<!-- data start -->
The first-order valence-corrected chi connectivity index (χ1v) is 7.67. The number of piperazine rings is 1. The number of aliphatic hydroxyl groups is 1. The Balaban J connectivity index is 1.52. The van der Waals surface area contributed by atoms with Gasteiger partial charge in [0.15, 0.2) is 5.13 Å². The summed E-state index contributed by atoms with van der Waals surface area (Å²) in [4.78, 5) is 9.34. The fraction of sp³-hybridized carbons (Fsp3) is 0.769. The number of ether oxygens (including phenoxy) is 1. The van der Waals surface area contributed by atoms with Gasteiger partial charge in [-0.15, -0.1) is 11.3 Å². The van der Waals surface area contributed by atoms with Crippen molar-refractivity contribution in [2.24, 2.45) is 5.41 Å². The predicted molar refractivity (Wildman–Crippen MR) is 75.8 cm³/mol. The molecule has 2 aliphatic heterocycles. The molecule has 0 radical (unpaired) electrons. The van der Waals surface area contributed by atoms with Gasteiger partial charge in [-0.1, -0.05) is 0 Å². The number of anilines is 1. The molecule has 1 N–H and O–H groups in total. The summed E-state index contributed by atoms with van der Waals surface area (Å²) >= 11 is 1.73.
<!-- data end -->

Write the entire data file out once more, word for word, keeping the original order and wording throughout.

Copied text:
The first-order valence-corrected chi connectivity index (χ1v) is 7.67. The number of piperazine rings is 1. The number of aliphatic hydroxyl groups is 1. The Balaban J connectivity index is 1.52. The van der Waals surface area contributed by atoms with Gasteiger partial charge in [0.15, 0.2) is 5.13 Å². The summed E-state index contributed by atoms with van der Waals surface area (Å²) in [4.78, 5) is 9.34. The fraction of sp³-hybridized carbons (Fsp3) is 0.769. The number of ether oxygens (including phenoxy) is 1. The van der Waals surface area contributed by atoms with Gasteiger partial charge in [-0.15, -0.1) is 11.3 Å². The van der Waals surface area contributed by atoms with Crippen molar-refractivity contribution in [2.24, 2.45) is 5.41 Å². The predicted molar refractivity (Wildman–Crippen MR) is 75.8 cm³/mol. The molecule has 2 aliphatic heterocycles. The molecule has 0 radical (unpaired) electrons. The van der Waals surface area contributed by atoms with Gasteiger partial charge in [-0.1, -0.05) is 0 Å². The number of anilines is 1. The molecule has 1 N–H and O–H groups in total. The summed E-state index contributed by atoms with van der Waals surface area (Å²) >= 11 is 1.73.